Cameroon’s market-based, diversified economy features oil and gas, timber, aluminum, agriculture, mining and the service sector.

Cameroon is a country in Central Africa bordered by the Gulf of Guinea (Atlantic Ocean) in the south west. Cameroon borders Nigeria in the north west, the Republic of the Congo (Brazzaville), Gabon and Equatorial Guinea in the south, the Central African Republic and Chad in the east, and it has a narrow lakefront at Lake Chad in the north. 

Oil remains Cameroon’s main export commodity, and despite falling global oil prices, still accounts for nearly 40% of exports. Cameroon’s economy suffers from factors that often impact underdeveloped countries, such as stagnant per capita income, a relatively inequitable distribution of income, a top-heavy civil service, endemic corruption, continuing inefficiencies of a large parastatal system in key sectors, and a generally unfavorable climate for business enterprise.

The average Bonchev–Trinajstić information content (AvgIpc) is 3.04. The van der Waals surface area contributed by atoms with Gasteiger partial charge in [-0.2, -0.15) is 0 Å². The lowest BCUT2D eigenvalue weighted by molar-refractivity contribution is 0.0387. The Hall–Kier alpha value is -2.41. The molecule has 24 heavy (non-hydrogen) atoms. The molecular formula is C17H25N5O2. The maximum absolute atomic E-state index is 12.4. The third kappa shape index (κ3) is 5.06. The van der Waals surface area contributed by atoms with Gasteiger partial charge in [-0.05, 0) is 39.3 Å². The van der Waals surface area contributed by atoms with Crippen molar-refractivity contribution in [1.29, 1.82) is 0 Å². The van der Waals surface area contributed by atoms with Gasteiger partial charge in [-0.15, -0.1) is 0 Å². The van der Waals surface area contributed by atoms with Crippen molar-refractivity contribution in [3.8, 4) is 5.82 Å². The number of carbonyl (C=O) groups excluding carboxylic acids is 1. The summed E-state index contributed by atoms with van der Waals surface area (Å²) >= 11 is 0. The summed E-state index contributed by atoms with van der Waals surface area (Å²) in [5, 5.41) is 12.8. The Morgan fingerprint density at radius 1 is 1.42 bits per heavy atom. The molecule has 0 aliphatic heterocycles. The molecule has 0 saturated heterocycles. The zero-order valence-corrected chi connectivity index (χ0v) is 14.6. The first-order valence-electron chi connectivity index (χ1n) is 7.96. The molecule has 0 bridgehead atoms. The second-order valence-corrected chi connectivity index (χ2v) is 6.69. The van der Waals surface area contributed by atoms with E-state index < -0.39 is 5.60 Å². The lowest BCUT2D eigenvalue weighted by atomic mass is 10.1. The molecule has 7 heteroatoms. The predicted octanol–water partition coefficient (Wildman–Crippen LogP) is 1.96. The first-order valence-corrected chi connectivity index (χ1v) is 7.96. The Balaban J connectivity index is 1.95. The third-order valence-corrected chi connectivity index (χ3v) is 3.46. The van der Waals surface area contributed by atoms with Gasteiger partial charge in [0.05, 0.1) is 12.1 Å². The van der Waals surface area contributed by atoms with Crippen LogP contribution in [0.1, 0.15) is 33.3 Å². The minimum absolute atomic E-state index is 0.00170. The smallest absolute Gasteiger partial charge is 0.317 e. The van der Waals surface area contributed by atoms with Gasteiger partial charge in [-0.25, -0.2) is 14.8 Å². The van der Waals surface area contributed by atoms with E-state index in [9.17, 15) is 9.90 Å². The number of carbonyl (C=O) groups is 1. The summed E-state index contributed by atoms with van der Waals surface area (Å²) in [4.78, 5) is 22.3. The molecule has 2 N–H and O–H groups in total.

Since 1990, the government has embarked on various IMF and World Bank programs designed to spur business investment, increase efficiency in agriculture, improve trade, and recapitalize the nation's banks. The IMF continues to press for economic reforms, including increased budget transparency, privatization, and poverty reduction programs. The Government of Cameroon provides subsidies for electricity, food, and fuel that have strained the federal budget and diverted funds from education, healthcare, and infrastructure projects, as low oil prices have led to lower revenues.

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